Cooking For Two

Escalopes de Veau Cauchoise

Have a look at any cookbook and you’ll find nothing but recipes that serve four, six, or eight. When are all these people getting together?

A friend of mine tells me that she reads cookbooks at night before going to sleep. They’re a source of fantasy, it seems. Imagine serving Lobster Thermidor to ten gala-clad guests. How like me to think they were serious. I did the five-course black-tie sit-down thing in the eighties but had to give it up, because I could never count on everybody’s showing up. If you tell guests that you’re planning a dinner for eight, they assume that you won’t miss them if they call to cancel on the day of the party. You think I’m making this up? One former friend had the cheek to tell me that she and her husband couldn’t come because he’d been traveling a lot and needed quality time with the kids. It’s a lot of fun, let me tell you, to reconstitute a table at six in the evening.

The long and the short of it is that ‘family values’ rules out dinner parties, and with them, the utility of most cookbooks. Gourmet used to be a help, running a monthly section that features recipes for two that could be prepared in less than an hour, and I consult the two clothbound collections of these recipes, In Short Order and Quick Kitchen, more than any other cookbooks. Most of these recipes can be doubled to serve four. That’s a lot easier than cutting a recipe in half. Halving measurements such as “1 tablespoon” and “1/3 cup” is never less than very inconvenient. Tough. The last issue of Gourmet that I looked at featured a bonanza of quick and simple grilling recipes – so useful, not to say quick and simple, in a Manhattan apartment – serving six.

(Pinch me if I’ve said this before, but I gave up grilling because even in the summer Kathleen and I eat well after dark, and you can’t grill in the dark.)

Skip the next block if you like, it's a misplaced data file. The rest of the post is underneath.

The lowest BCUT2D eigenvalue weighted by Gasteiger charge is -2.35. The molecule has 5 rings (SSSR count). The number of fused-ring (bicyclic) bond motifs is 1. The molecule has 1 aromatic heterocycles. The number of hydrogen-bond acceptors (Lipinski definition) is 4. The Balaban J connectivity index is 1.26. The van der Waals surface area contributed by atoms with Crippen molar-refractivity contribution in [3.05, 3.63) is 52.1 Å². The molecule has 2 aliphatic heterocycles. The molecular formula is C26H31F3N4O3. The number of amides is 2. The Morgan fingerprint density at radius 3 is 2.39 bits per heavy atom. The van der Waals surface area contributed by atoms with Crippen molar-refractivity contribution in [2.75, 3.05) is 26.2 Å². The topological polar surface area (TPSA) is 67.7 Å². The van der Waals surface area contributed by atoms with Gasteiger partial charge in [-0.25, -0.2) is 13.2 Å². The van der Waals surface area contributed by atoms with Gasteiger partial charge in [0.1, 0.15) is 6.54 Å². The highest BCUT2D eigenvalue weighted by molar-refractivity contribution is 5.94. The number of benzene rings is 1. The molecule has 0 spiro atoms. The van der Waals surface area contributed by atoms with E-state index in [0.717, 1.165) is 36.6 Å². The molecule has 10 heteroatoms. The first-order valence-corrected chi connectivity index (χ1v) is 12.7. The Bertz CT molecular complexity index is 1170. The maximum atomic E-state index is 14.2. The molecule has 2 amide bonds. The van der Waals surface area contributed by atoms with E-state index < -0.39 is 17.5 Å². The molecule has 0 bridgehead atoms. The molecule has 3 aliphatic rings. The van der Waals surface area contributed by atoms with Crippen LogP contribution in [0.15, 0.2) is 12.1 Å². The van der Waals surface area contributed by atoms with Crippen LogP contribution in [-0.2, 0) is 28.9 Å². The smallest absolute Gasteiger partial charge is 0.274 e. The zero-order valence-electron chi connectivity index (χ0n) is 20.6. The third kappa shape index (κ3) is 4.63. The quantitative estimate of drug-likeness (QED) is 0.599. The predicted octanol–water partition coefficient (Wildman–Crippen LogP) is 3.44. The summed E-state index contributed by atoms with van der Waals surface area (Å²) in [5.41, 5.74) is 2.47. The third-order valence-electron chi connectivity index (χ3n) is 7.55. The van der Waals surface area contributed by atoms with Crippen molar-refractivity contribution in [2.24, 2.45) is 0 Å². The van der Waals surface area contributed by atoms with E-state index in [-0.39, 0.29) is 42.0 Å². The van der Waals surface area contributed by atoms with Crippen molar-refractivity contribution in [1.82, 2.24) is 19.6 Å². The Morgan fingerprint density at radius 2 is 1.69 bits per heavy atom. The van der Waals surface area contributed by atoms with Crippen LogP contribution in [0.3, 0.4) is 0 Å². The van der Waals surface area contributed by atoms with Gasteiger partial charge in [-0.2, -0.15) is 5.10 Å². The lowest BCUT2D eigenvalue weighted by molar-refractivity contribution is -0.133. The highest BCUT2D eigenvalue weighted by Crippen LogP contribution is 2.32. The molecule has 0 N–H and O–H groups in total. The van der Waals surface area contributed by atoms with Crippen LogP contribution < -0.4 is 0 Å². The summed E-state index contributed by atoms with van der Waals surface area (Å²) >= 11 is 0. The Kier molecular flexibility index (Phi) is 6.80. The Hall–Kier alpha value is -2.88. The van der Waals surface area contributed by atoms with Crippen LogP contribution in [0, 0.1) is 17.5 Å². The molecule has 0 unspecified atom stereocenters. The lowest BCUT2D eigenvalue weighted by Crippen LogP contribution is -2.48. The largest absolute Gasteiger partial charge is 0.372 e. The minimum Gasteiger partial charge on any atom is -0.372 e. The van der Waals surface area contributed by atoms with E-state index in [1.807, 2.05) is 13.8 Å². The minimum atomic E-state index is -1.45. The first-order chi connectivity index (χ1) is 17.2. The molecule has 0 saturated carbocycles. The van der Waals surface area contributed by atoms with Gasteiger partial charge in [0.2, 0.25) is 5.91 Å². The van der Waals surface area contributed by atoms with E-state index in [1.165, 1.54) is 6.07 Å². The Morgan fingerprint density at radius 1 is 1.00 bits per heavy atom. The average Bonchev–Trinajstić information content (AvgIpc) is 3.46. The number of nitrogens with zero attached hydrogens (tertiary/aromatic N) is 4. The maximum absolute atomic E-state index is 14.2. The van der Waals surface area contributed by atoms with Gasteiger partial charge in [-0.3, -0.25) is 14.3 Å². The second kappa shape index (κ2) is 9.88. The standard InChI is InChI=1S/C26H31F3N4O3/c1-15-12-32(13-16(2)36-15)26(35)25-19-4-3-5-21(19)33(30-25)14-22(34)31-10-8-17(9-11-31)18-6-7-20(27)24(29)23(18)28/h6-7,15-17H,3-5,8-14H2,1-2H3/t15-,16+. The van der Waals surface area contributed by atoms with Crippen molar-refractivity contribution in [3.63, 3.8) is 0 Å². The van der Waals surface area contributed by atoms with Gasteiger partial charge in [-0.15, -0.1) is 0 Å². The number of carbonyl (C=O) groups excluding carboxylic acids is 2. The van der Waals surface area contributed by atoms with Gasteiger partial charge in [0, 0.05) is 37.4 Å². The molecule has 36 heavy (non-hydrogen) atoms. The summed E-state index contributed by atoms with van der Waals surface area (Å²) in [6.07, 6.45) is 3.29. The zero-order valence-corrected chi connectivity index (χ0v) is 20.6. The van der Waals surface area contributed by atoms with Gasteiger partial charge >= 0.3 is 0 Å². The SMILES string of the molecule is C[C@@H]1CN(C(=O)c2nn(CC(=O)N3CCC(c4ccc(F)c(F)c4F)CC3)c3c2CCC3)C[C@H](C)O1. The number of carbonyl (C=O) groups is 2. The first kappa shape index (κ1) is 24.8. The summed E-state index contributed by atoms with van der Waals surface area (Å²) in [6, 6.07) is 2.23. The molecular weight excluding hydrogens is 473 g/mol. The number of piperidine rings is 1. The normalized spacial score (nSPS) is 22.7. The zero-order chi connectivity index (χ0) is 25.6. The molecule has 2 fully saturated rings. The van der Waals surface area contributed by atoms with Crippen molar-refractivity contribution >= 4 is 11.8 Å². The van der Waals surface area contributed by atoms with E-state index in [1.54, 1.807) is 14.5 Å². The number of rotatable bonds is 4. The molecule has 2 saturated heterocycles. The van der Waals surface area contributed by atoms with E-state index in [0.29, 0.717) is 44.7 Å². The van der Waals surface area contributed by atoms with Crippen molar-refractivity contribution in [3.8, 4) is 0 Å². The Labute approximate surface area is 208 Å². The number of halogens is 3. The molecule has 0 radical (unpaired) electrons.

I’ve come to regard cooking for two as the pinnacle of the art. You learn how to cook by feeding masses, then slowly refine your technique along with your discrimination, eventually emulating Elizabeth David, whose preferred hospitality was an intimate lunch prepared and served in her jumbled and quaint Chelsea kitchen. I hate to quote anything third-hand, but Johnny Grey’s memoir of his aunt’s system describes the procedures that I would adopt if I had the right kitchen.

When guests were invited to lunch, she would only have one dish ready; the ones to follow would be prepared over a lengthy pre-lunch conversation and guests were usually asked to assist. … If you were lucky and some experiment had taken place the previous day, she would offer it to you in a matter-of-fact way and ask you to try it. … She never boasted about her cooking skills – her whole attitude to cooking was one of interest, inquiry and very occasionally genuine pleasure when a dish turned out well.1

Artemis Cooper adds this delightful note:

She liked to sit talking, with her back to the stove, and occasionally she would swivel around and adjust a knob or peer into the oven.2

Mrs. David’s French Provincial Cooking includes a recipe for veal scallops with apples and calvados that serves two. Although well worth the fuss, it’s a last-minute production, and doubling the proportions would mean doubling the trouble. Once you’ve split the apple, eat half of it quickly, for “however tempted one may be to cook the whole apple just for the sake of using it up, it would be a mistake to do so. It is just that little hint of a sweet taste and contrasting texture that gives the dish its originality. More would be heavy-handed.” Quite right.

Escalopes de Veau Cauchoise

French Provincial Cooking (Penguin, 1970), p. 373

2 or 3 veal scallops, pounded not too thin

salt & freshly ground pepper

the half of one sweet apple, cubed and sprinkled with the juice of one lemon

1 1/2 tablespoons sweet butter

2 tablespoons Calvados

1/2 cup cream

Heat the butter in a large skillet until it foams. Add the scallops and sauté them until completely grey. Add the cubed apples. Heat the Calvados in a small pan until it ignites and pour it over the scallops, swirling the pan. Add the cream and reduce the sauce. Remove the scallops to heated plates and let the sauce thicken another half-minute. Spoon the apples and the sauce over the scallops and serve at once. (French Provincial Cooking (Penguin, 1970), p. 373)



1. Johnny Grey, The Art of Kitchen Design (Cassell 1994), quoted in Artemis Cooper, Writing at the Kitchen Table: The Authorized Biography of Elizabeth David (Michael Joseph, 1999), p. 149.

2. Cooper, ibid., p. 190.

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